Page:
NYC Healthcare News

Stimulating care homes can help people living with dementia

August 20, 2015

Residents should be aware of ordinary activities such as cooking and laundry going on around them. Sam Cole, who is currently studying product and furniture design at Kingston and was one of four students who were involved in the project, designed a tea bar where visitors could sit with their relative and chat. "Things like making a cup of tea safely for a guest can help people with dementia remember a normal life," he said.

Design of stimulating activities is a priority. In one care home, the team observed old engine parts laid out on a table. "Some men appreciated the connections with their previous working life," Professor Dalke said. "Parts disappeared and staff found they had been taken back to their rooms." Elsewhere bookcases and televisions created a homely environment, even if the residents weren't able to read books or watch tv. The team urged developers to design spaces with plenty of natural light and sheltered outdoor seating.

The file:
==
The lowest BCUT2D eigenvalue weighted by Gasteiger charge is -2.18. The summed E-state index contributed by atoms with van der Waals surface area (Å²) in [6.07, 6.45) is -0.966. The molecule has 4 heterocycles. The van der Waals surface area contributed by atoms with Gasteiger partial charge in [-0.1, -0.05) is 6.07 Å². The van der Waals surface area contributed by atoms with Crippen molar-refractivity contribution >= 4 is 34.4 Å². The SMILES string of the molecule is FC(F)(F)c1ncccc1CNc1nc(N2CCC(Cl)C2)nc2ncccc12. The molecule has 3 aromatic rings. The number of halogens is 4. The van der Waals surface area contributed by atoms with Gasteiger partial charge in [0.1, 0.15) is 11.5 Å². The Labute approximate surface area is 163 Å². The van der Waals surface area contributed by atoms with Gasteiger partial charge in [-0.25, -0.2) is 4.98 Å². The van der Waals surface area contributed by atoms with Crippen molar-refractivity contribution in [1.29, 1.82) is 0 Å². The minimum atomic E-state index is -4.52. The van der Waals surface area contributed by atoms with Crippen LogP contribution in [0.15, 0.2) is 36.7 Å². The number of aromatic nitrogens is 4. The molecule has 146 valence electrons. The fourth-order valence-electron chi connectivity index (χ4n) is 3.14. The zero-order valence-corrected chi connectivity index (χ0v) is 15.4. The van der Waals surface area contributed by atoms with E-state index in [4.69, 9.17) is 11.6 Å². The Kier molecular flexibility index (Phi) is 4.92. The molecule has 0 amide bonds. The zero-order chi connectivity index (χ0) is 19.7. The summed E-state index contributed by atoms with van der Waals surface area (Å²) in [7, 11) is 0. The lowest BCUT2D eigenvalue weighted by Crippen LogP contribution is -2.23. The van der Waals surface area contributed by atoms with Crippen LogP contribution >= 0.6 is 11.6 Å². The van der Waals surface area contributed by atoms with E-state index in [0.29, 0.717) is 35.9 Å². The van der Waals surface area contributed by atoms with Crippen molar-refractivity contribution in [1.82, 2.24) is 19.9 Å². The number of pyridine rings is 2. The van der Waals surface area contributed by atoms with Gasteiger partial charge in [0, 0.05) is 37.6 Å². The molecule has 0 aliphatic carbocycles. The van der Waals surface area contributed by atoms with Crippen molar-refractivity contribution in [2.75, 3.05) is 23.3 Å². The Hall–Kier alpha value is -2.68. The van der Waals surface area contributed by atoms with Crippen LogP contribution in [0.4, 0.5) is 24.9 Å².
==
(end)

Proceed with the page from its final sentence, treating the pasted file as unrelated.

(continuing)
Professor Dalke has been looking at how design can affect vulnerable people for more than 15 years. Her input is sought by architects and developers worldwide on healthcare, retail, transport and prisons.

She concluded: "Many care home professionals believe that a building with a lack of design for independent living can itself cause a rapid decline for residents with Alzheimer's disease. People who have been moved to a more stimulating home have shown significant improvement in their physical or mental condition that was not directly attributable to greater luxury or more staff."

SOURCE Design Research Centre, Kingston University